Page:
When it comes to movies, you just gotta hand it to the Koreans. Haunters, which opens in cinemas this week, is infused with the right kind of emotionally charged pathos, morbid comedy, and shades-of-grey that made it such a fascinating watch.
Also, despite it’s title, it has NOTHING to do with ghosts and horror, two things the Koreans are famous for, and is actually an urban fantasy tale.
Opening to a rain slicked street, Haunters begins with a glimpse into the childhood of Cho-In, a crippled boy with a sinister supernatural gift – the power to mesmerize and dominate people with his eyes. It’s a power he uses to kill his abusive father, and again to flee from his mother and eventually to survive in the world – a world that he feels rightly shuns him and what he is.
His unhappy circumstances are paralleled with those of Lim Kyu-Nam, best described as the idiot protagonist who, despite being hit by a bus, seems to have the resilience and survivability of a cockroach. He’s got reliable friends in the form of fellow scrap workers Al and Bubba, and when he lands a job at Utopia, a pawnshop of dubious nature, he thinks he’s set for life.
Enter Cho-In, who has managed to survive by stealing from such shops. He uses his power to freeze everyone, and is about to make good on his escape when Kyu-Nam shakes the compulsion off and confronts him, sparking a struggle that results in the death of Kyu-Nam’s boss. This becomes the catalyst for Kyu-Nam’s quest for revenge, leading to a deadly game of cat-and-mouse with rising stakes and increasing casualties.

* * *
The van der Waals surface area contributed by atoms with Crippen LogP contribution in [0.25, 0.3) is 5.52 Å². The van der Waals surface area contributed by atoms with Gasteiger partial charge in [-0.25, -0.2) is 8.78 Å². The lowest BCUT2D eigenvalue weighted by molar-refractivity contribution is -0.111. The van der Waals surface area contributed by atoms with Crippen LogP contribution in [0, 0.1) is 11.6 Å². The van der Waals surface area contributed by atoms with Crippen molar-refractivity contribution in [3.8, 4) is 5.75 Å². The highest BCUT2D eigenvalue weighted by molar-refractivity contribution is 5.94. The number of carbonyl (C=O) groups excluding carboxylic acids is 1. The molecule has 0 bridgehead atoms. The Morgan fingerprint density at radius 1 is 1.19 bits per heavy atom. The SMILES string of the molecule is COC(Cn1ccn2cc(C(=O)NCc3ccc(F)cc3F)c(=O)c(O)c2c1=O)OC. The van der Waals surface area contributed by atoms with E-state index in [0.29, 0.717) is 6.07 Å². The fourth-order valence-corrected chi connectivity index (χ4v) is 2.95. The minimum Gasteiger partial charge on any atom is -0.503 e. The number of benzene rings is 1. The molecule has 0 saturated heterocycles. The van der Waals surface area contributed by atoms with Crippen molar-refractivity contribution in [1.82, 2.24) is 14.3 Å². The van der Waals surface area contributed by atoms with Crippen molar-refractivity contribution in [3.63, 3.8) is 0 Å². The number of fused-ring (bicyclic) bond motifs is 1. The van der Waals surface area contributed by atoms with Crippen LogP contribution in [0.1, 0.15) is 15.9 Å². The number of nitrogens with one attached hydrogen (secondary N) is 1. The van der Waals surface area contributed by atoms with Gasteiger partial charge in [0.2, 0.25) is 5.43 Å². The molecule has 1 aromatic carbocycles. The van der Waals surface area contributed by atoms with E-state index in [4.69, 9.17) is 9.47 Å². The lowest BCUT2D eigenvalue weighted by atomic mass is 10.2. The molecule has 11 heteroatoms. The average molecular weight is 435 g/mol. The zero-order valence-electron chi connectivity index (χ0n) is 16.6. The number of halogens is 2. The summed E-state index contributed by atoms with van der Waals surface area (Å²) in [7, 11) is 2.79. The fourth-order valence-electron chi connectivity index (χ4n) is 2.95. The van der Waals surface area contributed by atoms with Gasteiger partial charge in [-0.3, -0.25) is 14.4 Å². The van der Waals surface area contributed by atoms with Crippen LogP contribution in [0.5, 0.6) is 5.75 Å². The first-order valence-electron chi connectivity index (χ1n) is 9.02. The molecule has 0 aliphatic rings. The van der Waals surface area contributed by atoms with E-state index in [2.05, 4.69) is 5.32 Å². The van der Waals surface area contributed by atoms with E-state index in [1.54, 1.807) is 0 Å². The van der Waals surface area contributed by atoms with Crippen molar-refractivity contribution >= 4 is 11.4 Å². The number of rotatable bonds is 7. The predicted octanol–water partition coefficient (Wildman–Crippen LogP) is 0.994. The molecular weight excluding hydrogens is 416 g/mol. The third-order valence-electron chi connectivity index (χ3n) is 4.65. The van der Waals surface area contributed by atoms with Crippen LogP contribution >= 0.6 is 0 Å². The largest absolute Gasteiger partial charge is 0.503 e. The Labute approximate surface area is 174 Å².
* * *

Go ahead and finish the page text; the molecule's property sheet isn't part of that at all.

Gang Dong-Won was exceptional as Cho-In – he fit the role as the tortured, angst-ridden villain perfectly, while Ko Soo, broad shouldered and bland faced, fit the bill as the would be hero of justice.
The script was stellar, the characterization of Cho-In and his motivations especially painted him out as less of a villain, and more of a victim of unhappy circumstance. By the end of the movie, I was rooting for him, rather than Kyu-Nam, who proved to be nothing less than a persistent disturbance with an overwrought sense of morality (and had clearly taken things a little too personally). The story was mostly serious, but there were enough light hearted moments (especially with the hero and his two stooges) in between, and at some points, there was even self-deprecating, genre bending humor.
Camera angles and visuals were beautiful. The opening was perhaps the most memorable, but there were just as many other scenes that were artfully constructed. The rain of human bodies in the apartment complex, for one, and the mass suicide of office workers in an adjacent building another. Even the final, requisite rooftop confrontation (yes, it’s always mandatory in any good modern tale) didn’t seem at all forced, and the sequence, despite it’s lack of combat, was balletic in its execution.
A definite must watch if you’re into Korean movies, especially one with an urban fantasy bent. I actually missed the Screen Singapore showcase of Paradise Kiss and May’n to catch this, and I don’t regret it one bit.